11. A Nice Little Cabin in the Sky
The typical plane cabin is drier than the Arizona desert, and the air is so thin it feels as if you were visiting Machu Picchu. This brutal environment contributes to the parched, exhausted feeling you get after you fly. But there are already planes in the air — made mostly of carbon fiber — that solve this problem. Carbon fiber is markedly stronger by weight than the aluminum used for most existing planes, which means that the interior air pressure can be adjusted to more comfortable levels without the risk of damaging the fuselage. Airlines also keep humidity levels low now to prevent the plane’s metal skin from corroding, but carbon fiber doesn’t rust. That will allow a new system to maintain humidity at a more comfortable 15 percent (up from around 5 to 10 percent). Japan Airlines and Nippon Airlines bought the first crop of these new planes. They’re currently in service between Tokyo and Boston.
12. The Rolling Arcade
The industrial designer Jiang Qian has conceived of a subway strap that’s also a video game. It has a button on each side that you push with your thumb as you hang on; instead of a joystick, you control movement by twisting the handle from side to side. Jiang imagines that new types of games could be created, where keeping your balance while the train is in motion is part of the challenge. And unlike Angry Birds on your phone, Strap Game (that’s the official name) will alert you when your stop is approaching.
13. The Anti-slouch Screen
If you slump down when you’re typing on an ErgoSensor monitor by Philips, it’ll suggest that you sit up straighter. To help office workers avoid achy backs and tired eyes, the device’s built-in camera follows the position of your pupils to determine how you are sitting. Are you too close? Is your neck tilted too much? Algorithms crunch the raw data from the sensor and tell you how to adjust your body to achieve ergonomic correctness. The monitor can also inform you that it’s time to stand up and take a break, and it will automatically power down when it senses that you’ve left.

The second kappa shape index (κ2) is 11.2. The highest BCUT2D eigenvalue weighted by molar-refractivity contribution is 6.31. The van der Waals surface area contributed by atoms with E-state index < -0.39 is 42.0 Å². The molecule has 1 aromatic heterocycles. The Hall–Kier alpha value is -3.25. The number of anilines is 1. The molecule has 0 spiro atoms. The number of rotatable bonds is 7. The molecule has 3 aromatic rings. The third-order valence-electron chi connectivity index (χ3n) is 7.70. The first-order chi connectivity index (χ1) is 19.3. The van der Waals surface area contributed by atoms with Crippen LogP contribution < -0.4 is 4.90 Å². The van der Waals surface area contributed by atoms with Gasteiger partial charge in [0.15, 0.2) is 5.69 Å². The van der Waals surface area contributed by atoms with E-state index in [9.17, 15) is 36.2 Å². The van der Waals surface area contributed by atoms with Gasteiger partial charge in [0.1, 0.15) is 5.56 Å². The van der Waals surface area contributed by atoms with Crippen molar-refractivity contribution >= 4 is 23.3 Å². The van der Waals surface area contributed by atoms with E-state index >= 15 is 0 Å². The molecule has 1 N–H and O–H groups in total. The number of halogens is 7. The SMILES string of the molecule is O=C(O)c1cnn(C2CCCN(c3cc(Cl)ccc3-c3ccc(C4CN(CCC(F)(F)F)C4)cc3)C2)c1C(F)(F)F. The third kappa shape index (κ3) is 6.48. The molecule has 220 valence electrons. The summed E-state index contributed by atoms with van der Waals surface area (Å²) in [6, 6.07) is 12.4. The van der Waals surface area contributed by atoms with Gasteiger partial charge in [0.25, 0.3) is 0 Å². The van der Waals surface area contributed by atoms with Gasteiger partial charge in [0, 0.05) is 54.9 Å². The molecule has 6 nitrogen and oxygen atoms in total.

14. The Shutup Gun
When you aim the SpeechJammer at someone, it records that person’s voice and plays it back to him with a delay of a few hundred milliseconds. This seems to gum up the brain’s cognitive processes — a phenomenon known as delayed auditory feedback — and can painlessly render the person unable to speak. Kazutaka Kurihara, one of the SpeechJammer’s creators, sees it as a tool to prevent loudmouths from overtaking meetings and public forums, and he’d like to miniaturize his invention so that it can be built into cellphones. “It’s different from conventional weapons such as samurai swords,” Kurihara says. “We hope it will build a more peaceful world.”